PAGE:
IMPORTANT NOTICE ABOUT COMMENTS

Because of spam, I personally moderate all comments left on my blog. That means you will not see your comment when you post it. It will instead show up within 48 hours, along with my response if one is appropriate.

All comments are welcome and will be posted, even if they are negative. You just can't promote other sites or products in them.

If you have a personal question about LI or any related topic you can send me an email at stevecarper@cs.com.

Otherwise, this blog and my Lactose Intolerance Clearinghouse are now legacy sites, meaning that I am not updating them any longer. The basic information about LI is still sound. However, product information and weblinks may be out of date.

My old website can be found at www.stevecarper.com/li

For quick offline reference, you can purchase Planet Lactose: The Best of the Blog as an ebook on Smashwords.com or Amazon.com or BarnesandNoble.com or a whole lot of other places that Smashwords is suppose to distribute the book to. Almost 100,000 words on LI, allergies, milk products, milk-free products, and the genetics of intolerance, along with large helpings of the weirdness that is the Net.

Sunday, October 18, 2009

Desensitization Injections Cured Boy's Milk Allergy

Back in August I posted about a series of videos made by the Children's Hospital Boston. The videos followed the progress of eleven-year-old Eric Nasuti as he underwent a series of injections to try to desensitize him to the 15 foods he was born allergic to.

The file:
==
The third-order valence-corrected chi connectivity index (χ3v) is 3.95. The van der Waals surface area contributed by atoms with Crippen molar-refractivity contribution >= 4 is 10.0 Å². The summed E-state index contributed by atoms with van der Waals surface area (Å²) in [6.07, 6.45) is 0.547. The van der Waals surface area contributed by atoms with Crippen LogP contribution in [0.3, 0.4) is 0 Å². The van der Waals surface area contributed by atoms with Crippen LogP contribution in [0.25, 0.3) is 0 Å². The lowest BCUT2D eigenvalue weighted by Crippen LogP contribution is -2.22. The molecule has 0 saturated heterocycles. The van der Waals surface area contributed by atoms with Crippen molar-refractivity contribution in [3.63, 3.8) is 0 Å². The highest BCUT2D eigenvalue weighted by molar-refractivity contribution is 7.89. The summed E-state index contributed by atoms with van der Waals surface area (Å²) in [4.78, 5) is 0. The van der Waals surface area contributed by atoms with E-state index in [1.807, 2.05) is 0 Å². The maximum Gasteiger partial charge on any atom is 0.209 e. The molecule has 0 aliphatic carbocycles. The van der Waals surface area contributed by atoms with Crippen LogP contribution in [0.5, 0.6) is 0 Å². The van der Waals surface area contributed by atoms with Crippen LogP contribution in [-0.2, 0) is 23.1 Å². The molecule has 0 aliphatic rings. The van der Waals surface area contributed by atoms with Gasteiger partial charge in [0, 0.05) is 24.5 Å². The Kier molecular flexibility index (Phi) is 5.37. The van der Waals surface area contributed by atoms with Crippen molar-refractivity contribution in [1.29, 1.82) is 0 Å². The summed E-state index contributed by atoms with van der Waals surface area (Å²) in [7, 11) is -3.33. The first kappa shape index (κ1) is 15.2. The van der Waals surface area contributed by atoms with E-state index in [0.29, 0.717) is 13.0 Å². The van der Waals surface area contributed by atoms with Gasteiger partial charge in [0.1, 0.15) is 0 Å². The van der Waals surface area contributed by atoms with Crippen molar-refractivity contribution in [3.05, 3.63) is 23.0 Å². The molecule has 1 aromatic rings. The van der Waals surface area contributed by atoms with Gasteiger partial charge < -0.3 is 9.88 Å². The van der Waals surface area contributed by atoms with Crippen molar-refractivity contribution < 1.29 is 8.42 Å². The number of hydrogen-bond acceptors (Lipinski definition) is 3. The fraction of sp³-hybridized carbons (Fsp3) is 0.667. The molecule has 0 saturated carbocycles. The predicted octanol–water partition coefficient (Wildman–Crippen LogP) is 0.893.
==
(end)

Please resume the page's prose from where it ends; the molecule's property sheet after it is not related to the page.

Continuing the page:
The last in the eight-part series has now been posted. Eric tries drinking a full eight-ounce glass of milk. Will he be cured? Will he be rewarded with a pizza party?

Hint. They posted the video. What do you think? I'm writing this before I'm even bothering to watch it.

Cynical as I am about public relations exercises, the fact that these injections worked in this trial is very exciting news. There are bunches of links of the page of the video with more information for parents. We'll just have to see how fast they can go from a small trial to a larger rollout.

Bookmark and Share

2 comments:

Anonymous said...

He wasn't given 'injections' he ingested the milk orally.

Steve Carper said...

From the page containing the first video in the series:

"Stay tuned each week to follow Brett as he goes through the study, during which he drinks more and more milk after getting injections to ward off allergic reactions."